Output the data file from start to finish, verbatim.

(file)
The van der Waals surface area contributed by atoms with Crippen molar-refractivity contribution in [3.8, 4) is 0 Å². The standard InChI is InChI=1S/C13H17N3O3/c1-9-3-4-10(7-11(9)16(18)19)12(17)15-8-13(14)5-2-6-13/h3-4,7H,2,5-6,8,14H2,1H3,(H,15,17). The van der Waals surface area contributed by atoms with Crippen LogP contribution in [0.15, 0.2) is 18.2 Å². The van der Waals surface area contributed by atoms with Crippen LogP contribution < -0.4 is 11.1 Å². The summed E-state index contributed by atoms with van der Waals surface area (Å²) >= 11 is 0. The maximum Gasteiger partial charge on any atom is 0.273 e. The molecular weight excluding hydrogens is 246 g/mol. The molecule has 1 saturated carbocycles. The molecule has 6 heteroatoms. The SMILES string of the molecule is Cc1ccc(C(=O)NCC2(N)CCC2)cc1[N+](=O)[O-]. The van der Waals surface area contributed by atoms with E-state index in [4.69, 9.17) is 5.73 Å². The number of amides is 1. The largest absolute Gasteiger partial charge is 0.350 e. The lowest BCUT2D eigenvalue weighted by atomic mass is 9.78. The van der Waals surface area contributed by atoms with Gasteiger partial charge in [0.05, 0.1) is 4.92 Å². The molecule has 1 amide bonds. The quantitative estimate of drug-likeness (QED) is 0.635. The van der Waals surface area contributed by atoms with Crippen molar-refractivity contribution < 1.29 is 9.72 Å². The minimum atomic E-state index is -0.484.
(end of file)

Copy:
The van der Waals surface area contributed by atoms with Crippen molar-refractivity contribution in [3.8, 4) is 0 Å². The standard InChI is InChI=1S/C13H17N3O3/c1-9-3-4-10(7-11(9)16(18)19)12(17)15-8-13(14)5-2-6-13/h3-4,7H,2,5-6,8,14H2,1H3,(H,15,17). The van der Waals surface area contributed by atoms with Crippen LogP contribution in [0.15, 0.2) is 18.2 Å². The van der Waals surface area contributed by atoms with Crippen LogP contribution < -0.4 is 11.1 Å². The summed E-state index contributed by atoms with van der Waals surface area (Å²) >= 11 is 0. The maximum Gasteiger partial charge on any atom is 0.273 e. The molecular weight excluding hydrogens is 246 g/mol. The molecule has 1 saturated carbocycles. The molecule has 6 heteroatoms. The SMILES string of the molecule is Cc1ccc(C(=O)NCC2(N)CCC2)cc1[N+](=O)[O-]. The van der Waals surface area contributed by atoms with E-state index in [4.69, 9.17) is 5.73 Å². The number of amides is 1. The largest absolute Gasteiger partial charge is 0.350 e. The lowest BCUT2D eigenvalue weighted by atomic mass is 9.78. The van der Waals surface area contributed by atoms with Gasteiger partial charge in [0.05, 0.1) is 4.92 Å². The molecule has 1 amide bonds. The quantitative estimate of drug-likeness (QED) is 0.635. The van der Waals surface area contributed by atoms with Crippen molar-refractivity contribution < 1.29 is 9.72 Å². The minimum atomic E-state index is -0.484.